Puppet Play

[ 2 ] October 7, 2010 |

By Carly Baumann,
Exhibit and Program Developer, Providence Children’s Museum

I love puppets — whether playing with them myself or watching others bring them to life; they straddle the world of real and pretend.  Though Daniel Striped Tiger’s mouth never moved on Mister Rogers’ Neighborhood, which I only noticed as an adult, the puppet’s kind, shy personality was completely true to me.

Oct2010PuppetPlay1Holding a puppet is empowering to a child, intimately controlling its movements, sounds and voices while directing a character, roles and situations.  For the young child, puppets become part of imaginative play — following his interests, taking on the character of who is important to her at the moment.  Puppets grow with the child.  School-age friends enjoy teaming together to create puppet shows and figuring out how to organize, compromise and see a project through from beginning to end.

Children develop fine motor skills when manipulating the materials to make a puppet and then to move it in different ways.  Constructing simple puppets at home is a fun and creative process of exploring materials and making choices to create a character.  What kind of eyes could my monster have?  What fabric would make the right skirt for my fairy?  How will I get this hair to stay put?

Here are some ideas for making your own puppets:

TALK TO THE HAND

The simple hand-grasping motion of the familiar paper lunch bag puppet is just right for little hands.  To make teeth, fold a paper plate and staple or glue it to the puppet’s mouth.  Sock puppets are full of fun, especially when they are made to laugh and sing.  Decorate a sock-without-a-match with materials and glue, or just slip a clean sock on your hand and tuck the end between fingers and thumb for spontaneous silliness!

STICK IT TO ‘EM

Puppet Play at Providence Children's Museum

Top a craft stick, skewer or ruler with a character to make a stick puppet that’s ready for action.  To turn it into a pop-up puppet, poke a hole in the bottom of a paper cup and slide the stick through to make the puppet “hide” in the cup.  Slide the stick up and down to bob the puppet above the cup’s rim to peek-a-boo.

LET YOUR FINGERS DO THE WALKING

Fingers become bodies when they slip into glove finger puppets, but they can also make perfectly jointed legs.  One idea is to cut two finger holes toward the bottom of an index card, draw a body onto the top and let the fingers dance and bring the puppet to life.

Our favorite materials for embellishing puppets:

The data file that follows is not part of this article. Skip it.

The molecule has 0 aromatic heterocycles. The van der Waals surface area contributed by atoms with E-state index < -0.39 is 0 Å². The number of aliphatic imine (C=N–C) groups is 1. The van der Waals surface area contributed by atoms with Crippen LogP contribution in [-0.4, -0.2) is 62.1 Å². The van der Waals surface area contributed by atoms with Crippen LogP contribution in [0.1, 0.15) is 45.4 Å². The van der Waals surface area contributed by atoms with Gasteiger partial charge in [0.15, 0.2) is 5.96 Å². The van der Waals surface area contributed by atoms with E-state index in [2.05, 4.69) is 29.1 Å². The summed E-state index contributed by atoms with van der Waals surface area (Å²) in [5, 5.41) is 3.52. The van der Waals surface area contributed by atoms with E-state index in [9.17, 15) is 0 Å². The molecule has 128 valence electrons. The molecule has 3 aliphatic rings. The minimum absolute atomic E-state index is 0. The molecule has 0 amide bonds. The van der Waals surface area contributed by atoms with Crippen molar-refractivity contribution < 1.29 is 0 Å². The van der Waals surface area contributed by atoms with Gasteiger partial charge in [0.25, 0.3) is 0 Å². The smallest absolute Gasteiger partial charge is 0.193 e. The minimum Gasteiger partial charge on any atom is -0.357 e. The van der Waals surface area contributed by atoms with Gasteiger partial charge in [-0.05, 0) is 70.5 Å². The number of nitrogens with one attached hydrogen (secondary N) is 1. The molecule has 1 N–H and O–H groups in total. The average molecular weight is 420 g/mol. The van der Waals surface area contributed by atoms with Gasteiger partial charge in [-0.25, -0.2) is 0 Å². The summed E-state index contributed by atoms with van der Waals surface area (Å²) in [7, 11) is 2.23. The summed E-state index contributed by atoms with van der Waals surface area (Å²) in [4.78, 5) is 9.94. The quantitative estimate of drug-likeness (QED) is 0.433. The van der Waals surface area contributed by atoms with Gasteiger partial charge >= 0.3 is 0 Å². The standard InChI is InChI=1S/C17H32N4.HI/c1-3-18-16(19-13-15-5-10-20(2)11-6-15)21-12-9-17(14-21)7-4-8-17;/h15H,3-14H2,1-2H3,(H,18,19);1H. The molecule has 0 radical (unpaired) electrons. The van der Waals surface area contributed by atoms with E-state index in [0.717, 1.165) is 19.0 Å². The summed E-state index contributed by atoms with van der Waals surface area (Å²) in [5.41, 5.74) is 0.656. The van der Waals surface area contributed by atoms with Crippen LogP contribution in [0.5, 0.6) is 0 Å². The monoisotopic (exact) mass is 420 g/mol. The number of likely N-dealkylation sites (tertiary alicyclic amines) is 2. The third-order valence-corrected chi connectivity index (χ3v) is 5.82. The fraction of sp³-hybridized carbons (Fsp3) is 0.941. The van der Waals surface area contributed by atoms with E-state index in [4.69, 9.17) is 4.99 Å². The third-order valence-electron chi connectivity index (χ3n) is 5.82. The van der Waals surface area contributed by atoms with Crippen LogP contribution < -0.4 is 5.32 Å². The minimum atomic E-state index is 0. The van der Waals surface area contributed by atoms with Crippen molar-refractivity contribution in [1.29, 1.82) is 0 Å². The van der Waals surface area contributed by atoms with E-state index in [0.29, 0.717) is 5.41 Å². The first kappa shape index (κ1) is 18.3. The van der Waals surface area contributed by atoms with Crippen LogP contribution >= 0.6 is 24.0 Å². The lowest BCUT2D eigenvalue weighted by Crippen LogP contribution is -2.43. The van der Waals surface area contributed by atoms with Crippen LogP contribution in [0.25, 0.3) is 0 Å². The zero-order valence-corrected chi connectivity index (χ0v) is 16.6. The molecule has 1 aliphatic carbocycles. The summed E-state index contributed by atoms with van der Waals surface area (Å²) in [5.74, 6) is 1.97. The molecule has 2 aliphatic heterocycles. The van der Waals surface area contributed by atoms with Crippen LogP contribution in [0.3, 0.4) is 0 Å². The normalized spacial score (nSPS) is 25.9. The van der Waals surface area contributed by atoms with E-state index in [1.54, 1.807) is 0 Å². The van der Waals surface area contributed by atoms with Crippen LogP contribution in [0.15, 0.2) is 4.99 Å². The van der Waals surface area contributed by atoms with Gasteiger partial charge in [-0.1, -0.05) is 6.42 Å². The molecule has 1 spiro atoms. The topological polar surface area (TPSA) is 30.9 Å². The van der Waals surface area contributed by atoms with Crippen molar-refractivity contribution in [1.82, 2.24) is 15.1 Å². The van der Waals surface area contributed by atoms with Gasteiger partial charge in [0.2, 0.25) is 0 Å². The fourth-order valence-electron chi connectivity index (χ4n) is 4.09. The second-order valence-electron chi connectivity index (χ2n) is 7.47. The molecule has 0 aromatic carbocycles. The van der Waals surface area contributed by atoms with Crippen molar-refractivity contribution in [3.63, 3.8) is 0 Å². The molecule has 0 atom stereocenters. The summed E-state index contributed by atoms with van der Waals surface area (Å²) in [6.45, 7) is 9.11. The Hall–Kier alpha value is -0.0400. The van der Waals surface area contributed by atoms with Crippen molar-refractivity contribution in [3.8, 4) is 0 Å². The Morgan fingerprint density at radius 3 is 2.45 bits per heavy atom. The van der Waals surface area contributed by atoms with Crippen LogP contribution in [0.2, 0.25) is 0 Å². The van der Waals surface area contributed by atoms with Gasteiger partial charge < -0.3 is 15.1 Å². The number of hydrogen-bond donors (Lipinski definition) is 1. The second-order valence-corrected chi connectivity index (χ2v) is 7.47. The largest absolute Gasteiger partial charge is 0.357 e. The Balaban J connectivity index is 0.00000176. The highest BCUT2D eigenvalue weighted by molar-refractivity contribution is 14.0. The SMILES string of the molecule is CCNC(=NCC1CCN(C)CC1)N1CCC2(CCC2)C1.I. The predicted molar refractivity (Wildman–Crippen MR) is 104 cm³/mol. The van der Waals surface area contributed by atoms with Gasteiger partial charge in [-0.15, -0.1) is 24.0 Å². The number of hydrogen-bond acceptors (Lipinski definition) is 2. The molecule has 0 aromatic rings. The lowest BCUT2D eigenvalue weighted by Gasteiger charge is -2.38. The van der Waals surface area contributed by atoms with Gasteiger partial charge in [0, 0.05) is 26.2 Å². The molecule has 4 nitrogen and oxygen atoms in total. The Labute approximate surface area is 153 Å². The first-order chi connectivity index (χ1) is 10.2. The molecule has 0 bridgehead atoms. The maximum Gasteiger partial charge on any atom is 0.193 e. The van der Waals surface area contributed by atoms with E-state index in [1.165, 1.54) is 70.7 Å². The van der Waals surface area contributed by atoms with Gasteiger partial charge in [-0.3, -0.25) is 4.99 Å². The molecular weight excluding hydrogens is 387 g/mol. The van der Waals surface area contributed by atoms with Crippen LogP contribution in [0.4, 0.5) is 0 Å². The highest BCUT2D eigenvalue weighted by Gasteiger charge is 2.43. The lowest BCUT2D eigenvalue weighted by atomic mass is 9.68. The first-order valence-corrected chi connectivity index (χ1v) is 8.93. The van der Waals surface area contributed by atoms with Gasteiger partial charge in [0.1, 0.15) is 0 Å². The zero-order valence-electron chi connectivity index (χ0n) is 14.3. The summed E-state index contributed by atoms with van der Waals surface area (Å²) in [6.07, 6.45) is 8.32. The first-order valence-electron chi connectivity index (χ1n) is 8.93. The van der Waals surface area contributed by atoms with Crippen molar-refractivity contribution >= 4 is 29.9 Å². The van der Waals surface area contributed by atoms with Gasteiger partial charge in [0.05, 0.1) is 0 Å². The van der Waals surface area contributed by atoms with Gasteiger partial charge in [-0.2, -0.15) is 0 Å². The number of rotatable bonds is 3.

• Felt and fabric scraps
  • Bits of cardboard, construction paper, tissue paper, old paintings cut into pieces
  • Supplies for attaching materials: twist ties, pipe cleaners, wire, tape, rubber bands
  • Reusable junk: caps, packing peanuts, buttons, cardboard tubes, straws, curling ribbon and yarn

For more puppet fun, join Puppet Play programs at the Museum on October 9, 10 and 11 — check the calendar for details.  Also take a peek at I Live in a Small Town, the Museum’s playful new finger puppet display by local artist Megan Jeffery.

Category: crafts, kids, preschool, Providence Children's Museum


Anisa Raoof

about the author ()

Anisa Raoof is the publisher of Kidoinfo.com. She combines being a mom with her experience as an artist, designer, psych researcher and former co-director of the Providence Craft Show to create the go-to spot for families in Rhode Island and beyond. She loves using social media to connect parents with family-related businesses and services and promoting ways for parents to engage offline with their kids. Anisa believes in the power of working together and loves to find ways to collaborate with others. An online enthusiast, still likes to unplug often by reading books and magazines, drawing, learning to knit, making pop-up books with her two sons and listening to records with her husband.

Comments (2)

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  1. S says:

    Carly, do you do puppet making workshops? I’m looking for someone to do one with my adult graduate students at RIC.

  2. Carly Baumann says:

    Hi S,
    Let’s talk!
    Carly
    (401) 273-5437×137

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